[bk. Rev. writ. 11/25/12] © ’12 Mumia Abu-Jamal
If Chalmers Johnson, president of the Japan Policy Research Institute, had done nothing else, his trilogy, beginning with his best- selling Blowback, The Sorrows of Empire, and Nemesis, would’ve cemented his reputation as an incisive and outstanding critic of American Empire, and one who longed for the return of the U.S. Republic.
His last work, Dismantling the Empire, (Metropolitan Bks: 2010), is a worthy successor to his previous works, and reflects his hope, fading though it may be, that the U.S., like Britain, may yet turn from its Imperial addiction, and become, again, a democracy.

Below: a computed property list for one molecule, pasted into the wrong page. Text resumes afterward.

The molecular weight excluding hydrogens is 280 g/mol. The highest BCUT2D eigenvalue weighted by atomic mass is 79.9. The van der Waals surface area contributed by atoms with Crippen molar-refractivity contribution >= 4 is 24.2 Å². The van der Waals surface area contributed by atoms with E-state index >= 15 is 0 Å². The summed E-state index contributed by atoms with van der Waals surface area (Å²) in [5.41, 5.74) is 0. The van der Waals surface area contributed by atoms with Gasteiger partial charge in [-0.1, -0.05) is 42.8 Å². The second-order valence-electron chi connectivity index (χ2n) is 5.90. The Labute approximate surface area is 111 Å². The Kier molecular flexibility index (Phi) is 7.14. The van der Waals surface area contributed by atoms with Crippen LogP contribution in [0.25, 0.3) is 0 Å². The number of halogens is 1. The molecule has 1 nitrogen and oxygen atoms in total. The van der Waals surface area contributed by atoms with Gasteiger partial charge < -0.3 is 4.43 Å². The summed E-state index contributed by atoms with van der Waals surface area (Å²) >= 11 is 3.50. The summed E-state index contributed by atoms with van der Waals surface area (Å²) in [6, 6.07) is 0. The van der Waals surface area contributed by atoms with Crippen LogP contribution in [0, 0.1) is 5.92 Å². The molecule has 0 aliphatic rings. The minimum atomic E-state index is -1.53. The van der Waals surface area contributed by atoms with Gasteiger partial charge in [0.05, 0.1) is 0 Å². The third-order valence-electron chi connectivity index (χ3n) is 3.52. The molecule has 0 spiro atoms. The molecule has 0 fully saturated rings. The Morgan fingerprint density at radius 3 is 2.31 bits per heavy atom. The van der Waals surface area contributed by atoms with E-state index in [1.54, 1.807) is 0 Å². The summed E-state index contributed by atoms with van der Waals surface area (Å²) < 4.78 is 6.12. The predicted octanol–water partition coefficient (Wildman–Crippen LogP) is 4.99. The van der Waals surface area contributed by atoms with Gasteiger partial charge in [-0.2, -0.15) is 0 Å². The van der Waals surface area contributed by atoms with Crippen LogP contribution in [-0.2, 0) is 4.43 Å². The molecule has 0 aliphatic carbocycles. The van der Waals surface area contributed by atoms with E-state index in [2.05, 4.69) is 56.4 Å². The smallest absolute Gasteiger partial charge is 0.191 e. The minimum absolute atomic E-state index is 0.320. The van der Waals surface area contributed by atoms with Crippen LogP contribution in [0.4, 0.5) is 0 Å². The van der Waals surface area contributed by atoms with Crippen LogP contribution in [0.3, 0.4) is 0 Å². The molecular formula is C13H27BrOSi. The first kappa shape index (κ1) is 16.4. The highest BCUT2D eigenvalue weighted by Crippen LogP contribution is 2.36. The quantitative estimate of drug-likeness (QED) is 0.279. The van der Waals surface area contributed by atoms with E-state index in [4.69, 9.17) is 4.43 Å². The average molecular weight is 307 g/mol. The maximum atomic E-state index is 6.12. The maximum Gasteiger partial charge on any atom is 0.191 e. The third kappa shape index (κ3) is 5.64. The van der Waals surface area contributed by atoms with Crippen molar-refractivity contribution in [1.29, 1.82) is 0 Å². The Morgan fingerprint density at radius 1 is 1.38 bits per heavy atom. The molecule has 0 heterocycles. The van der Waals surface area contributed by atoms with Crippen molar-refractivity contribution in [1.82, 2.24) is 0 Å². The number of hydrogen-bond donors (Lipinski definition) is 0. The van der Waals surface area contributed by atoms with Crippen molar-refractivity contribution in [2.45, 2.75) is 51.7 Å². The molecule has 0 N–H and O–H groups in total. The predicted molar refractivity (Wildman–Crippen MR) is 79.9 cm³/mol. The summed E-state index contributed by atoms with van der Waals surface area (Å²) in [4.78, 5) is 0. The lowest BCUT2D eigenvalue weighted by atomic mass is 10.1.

To quote Johnson, “A country can be democratic or it can be Imperialistic, but it cannot be both.”
Johnson was a Navy veteran and a former CIA advisor, but he was also a student of Japan, and more importantly, Japanese language, history and its Empire.
He learned the parameters of Empire, and when he (years later, a Japanese scholar), examined American foreign policy, he recognized an eerie resemblance.
He recognized Empire.
Dismantling the Empire is his jeremiad; a work of prophecy from an elder who does not want his nation to perish from the Earth.
Chalmers Johnson is no longer with us, but thankfully, his work is.
--© ’12 maj...
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